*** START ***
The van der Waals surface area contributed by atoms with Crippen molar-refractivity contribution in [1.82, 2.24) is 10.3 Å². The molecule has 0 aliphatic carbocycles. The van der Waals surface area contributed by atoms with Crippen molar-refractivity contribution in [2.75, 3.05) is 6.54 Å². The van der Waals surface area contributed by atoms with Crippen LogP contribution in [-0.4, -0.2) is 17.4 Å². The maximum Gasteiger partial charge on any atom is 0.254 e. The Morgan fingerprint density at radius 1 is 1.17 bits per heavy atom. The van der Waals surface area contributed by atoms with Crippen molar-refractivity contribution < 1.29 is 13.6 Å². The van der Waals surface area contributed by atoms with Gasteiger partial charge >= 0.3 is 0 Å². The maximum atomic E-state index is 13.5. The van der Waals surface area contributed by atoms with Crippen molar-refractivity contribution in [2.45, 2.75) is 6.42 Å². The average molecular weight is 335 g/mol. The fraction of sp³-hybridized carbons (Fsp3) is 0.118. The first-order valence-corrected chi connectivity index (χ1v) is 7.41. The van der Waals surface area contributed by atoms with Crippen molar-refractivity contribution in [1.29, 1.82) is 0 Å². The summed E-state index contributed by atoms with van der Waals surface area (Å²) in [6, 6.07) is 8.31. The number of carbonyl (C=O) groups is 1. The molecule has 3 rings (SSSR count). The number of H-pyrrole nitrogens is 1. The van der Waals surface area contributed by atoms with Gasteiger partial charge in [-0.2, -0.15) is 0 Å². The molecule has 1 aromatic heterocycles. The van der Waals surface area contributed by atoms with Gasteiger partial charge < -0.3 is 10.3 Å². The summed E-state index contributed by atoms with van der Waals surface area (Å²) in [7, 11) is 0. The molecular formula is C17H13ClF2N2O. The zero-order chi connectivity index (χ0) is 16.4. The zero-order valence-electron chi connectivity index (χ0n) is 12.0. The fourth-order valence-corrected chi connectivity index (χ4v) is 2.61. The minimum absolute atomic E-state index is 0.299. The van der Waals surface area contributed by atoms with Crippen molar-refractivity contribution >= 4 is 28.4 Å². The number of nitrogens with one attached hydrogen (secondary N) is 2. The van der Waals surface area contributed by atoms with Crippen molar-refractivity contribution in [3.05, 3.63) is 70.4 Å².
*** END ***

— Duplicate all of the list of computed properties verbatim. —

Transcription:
The van der Waals surface area contributed by atoms with Crippen molar-refractivity contribution in [1.82, 2.24) is 10.3 Å². The molecule has 0 aliphatic carbocycles. The van der Waals surface area contributed by atoms with Crippen molar-refractivity contribution in [2.75, 3.05) is 6.54 Å². The van der Waals surface area contributed by atoms with Crippen LogP contribution in [-0.4, -0.2) is 17.4 Å². The maximum Gasteiger partial charge on any atom is 0.254 e. The Morgan fingerprint density at radius 1 is 1.17 bits per heavy atom. The van der Waals surface area contributed by atoms with Crippen molar-refractivity contribution < 1.29 is 13.6 Å². The van der Waals surface area contributed by atoms with Gasteiger partial charge >= 0.3 is 0 Å². The maximum atomic E-state index is 13.5. The van der Waals surface area contributed by atoms with Crippen molar-refractivity contribution in [2.45, 2.75) is 6.42 Å². The average molecular weight is 335 g/mol. The fraction of sp³-hybridized carbons (Fsp3) is 0.118. The first-order valence-corrected chi connectivity index (χ1v) is 7.41. The van der Waals surface area contributed by atoms with Crippen molar-refractivity contribution in [1.29, 1.82) is 0 Å². The summed E-state index contributed by atoms with van der Waals surface area (Å²) in [6, 6.07) is 8.31. The number of carbonyl (C=O) groups is 1. The molecule has 3 rings (SSSR count). The number of H-pyrrole nitrogens is 1. The van der Waals surface area contributed by atoms with Gasteiger partial charge in [-0.2, -0.15) is 0 Å². The molecule has 1 aromatic heterocycles. The van der Waals surface area contributed by atoms with Gasteiger partial charge < -0.3 is 10.3 Å². The summed E-state index contributed by atoms with van der Waals surface area (Å²) in [7, 11) is 0. The molecular formula is C17H13ClF2N2O. The zero-order chi connectivity index (χ0) is 16.4. The zero-order valence-electron chi connectivity index (χ0n) is 12.0. The fourth-order valence-corrected chi connectivity index (χ4v) is 2.61. The minimum absolute atomic E-state index is 0.299. The van der Waals surface area contributed by atoms with Crippen molar-refractivity contribution >= 4 is 28.4 Å². The number of nitrogens with one attached hydrogen (secondary N) is 2. The van der Waals surface area contributed by atoms with Crippen molar-refractivity contribution in [3.05, 3.63) is 70.4 Å².